What you need to do - Moving and handling
If risks from moving and handling are to be managed successfully, there must be support from those at the top of the organisation, whatever its size. This can be expressed in a clear statement of policy – supported by organisational arrangements – to ensure that the statement is implemented. Key elements include:
- recognition of the risks
- commitment to introducing precautions to reduce that risk
- a statement of clear roles and responsibilities
- an explanation of what is expected from individual employees
- arrangements for training and providing / maintaining equipment
- arrangements for monitoring compliance
- a commitment to supporting people who have been injured in connection with their work
Employers must reduce the risk of injury to staff and people using care services by:
- avoiding those manual handling tasks that could result in injury, where reasonably practicable
- assessing the risks from moving and handling that cannot be avoided
- putting measures in place to reduce the risk, where reasonably practicable
- follow appropriate systems of work and use the equipment provided
- co-operate with their employer and let them know of any problems
- take reasonable care to ensure that their actions do not put themselves or others at risk
Do I need a manual handling policy?
Health and social care providers carrying out a wide variety of moving and handling activities may need to develop a moving and handling policy.
Key elements should include:
- a statement of the organisation’s commitment to managing the risks associated with moving and handling people and loads
- details of who is responsible for doing what
- details of your risk assessment and action planning processes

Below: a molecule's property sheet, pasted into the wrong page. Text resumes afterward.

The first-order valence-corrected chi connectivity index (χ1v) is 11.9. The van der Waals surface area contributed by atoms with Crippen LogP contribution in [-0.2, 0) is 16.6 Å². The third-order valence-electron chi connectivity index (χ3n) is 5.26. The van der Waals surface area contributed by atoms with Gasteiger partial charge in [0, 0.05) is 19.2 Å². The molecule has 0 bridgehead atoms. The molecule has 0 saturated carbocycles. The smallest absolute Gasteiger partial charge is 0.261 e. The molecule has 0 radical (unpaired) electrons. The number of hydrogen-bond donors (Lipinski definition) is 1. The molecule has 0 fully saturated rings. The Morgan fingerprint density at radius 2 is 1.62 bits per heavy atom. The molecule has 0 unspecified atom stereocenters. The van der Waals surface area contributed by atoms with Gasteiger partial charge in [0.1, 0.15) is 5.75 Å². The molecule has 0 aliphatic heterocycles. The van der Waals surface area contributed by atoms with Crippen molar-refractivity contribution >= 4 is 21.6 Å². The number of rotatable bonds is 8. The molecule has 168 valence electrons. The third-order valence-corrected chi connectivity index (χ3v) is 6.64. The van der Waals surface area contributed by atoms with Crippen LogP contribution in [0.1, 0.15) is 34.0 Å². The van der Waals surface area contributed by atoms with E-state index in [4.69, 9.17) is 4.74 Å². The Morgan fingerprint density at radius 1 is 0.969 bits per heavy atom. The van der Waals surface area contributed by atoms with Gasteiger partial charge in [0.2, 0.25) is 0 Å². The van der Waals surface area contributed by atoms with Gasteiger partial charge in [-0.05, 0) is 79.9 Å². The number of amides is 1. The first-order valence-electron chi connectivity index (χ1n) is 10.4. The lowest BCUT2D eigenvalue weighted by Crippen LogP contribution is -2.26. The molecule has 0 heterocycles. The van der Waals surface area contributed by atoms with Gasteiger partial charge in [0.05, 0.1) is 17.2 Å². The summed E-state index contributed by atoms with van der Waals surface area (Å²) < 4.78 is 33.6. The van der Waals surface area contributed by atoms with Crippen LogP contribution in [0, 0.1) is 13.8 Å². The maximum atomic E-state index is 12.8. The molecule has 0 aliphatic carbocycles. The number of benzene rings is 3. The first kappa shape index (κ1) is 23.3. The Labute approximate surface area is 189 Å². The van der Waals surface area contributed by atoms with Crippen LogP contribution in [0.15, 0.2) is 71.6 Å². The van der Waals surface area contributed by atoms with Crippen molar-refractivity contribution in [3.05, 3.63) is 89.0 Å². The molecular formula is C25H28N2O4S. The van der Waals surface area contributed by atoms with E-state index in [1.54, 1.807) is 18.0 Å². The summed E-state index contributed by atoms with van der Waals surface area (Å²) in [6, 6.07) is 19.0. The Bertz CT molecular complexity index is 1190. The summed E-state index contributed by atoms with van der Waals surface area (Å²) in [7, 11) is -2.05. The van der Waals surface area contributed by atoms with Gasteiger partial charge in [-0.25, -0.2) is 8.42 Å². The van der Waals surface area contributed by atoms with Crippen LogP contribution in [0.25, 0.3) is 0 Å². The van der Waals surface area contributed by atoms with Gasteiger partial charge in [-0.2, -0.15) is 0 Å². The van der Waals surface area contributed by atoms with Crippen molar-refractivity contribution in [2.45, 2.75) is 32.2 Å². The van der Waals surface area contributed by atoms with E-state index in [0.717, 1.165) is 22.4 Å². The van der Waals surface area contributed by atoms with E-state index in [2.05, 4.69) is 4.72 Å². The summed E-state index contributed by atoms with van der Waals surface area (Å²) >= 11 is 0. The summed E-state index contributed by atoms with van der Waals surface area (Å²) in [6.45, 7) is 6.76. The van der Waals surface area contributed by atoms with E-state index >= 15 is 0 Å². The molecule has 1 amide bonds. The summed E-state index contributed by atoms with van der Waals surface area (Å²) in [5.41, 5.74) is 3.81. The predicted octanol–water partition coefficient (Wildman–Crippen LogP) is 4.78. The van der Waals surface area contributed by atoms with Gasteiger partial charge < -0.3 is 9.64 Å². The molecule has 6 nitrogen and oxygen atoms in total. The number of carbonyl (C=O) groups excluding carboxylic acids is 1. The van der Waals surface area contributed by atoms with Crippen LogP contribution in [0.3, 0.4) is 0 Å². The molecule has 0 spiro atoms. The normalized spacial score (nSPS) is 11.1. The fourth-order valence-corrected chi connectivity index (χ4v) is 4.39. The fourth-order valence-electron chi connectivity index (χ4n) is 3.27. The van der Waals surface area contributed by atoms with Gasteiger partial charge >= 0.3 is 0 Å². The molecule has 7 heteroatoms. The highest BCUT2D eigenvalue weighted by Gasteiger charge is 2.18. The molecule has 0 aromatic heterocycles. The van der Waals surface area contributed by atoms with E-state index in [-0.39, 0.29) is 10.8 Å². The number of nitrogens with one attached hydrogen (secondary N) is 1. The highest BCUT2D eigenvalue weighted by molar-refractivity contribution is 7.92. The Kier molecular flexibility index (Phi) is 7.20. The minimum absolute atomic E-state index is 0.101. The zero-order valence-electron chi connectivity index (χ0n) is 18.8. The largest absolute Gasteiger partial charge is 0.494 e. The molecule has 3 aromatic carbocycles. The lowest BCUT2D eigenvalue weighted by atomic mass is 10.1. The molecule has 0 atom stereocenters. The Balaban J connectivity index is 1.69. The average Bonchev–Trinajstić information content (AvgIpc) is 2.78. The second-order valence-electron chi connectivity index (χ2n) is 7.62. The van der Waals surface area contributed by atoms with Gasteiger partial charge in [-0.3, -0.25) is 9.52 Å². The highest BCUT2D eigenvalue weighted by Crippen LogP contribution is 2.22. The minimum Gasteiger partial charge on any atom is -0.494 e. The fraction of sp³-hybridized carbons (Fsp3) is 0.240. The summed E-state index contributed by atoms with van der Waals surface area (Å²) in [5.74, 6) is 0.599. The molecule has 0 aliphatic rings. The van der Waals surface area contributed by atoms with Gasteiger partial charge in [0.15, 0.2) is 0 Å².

- a commitment to introduce measures to reduce the risk
- arrangements for training
- arrangements for providing and maintaining handling equipment
- details of your systems for monitoring compliance with the policy and for regular review
- information for staff on reporting pain and injuries
Carrying out a risk assessment
Moving and handling risk assessments help identify where injuries could occur and what to do to prevent them. It should be possible to complete the majority of assessments in-house as no-one knows your business better. The person carrying out the assessments must be competent to identify and address the risks from the most complex handling activities you undertake. This usually requires specific training.
Identifying the risk
Activities that may increase the risk include, for example:
- assisting in person transfers
- aiding treatment
- assisting in carrying out daily activities (such as bathing) with individuals who will have specific needs
Assessments, care needs, competence and equipment provision are some of the factors that need to be addressed but handling people is not the only risk. Ancillary staff, porters, maintenance and support staff may also be expected to undertake handling activities which put them at risk and their activities will also need assessment and controls to manage the risk.
Some staff may have to adopt and hold awkward postures as part of their work, for example, nursing staff, sonographers and theatre staff. Stresses and strains arising from adopting awkward or static postures when caring for and treating people need to be addressed.
Two types of risk assessment are usually needed:
- Generic assessments to consider the overall needs of the setting, looking at:
- the type and frequency of moving and handling tasks
- overall equipment needs
- the environment
- what moving and handling would be required in emergencies such as fire evacuations or residents’ falls
- 2. Individual assessments which consider the specific moving and handling needs of care service users and form part of the care planning process.
Generic risk assessments
Care providers should balance the safety of employees with the needs, safety and rights of the people using care services. Manual handling policies and practice should not place unreasonable restrictions on residents’ rights to autonomy, privacy or dignity.
Risk assessment should be part of a wider needs assessment process to achieve the best outcome. Health and safety issues will then be identified and built into the complete care package.
Individual risk assessments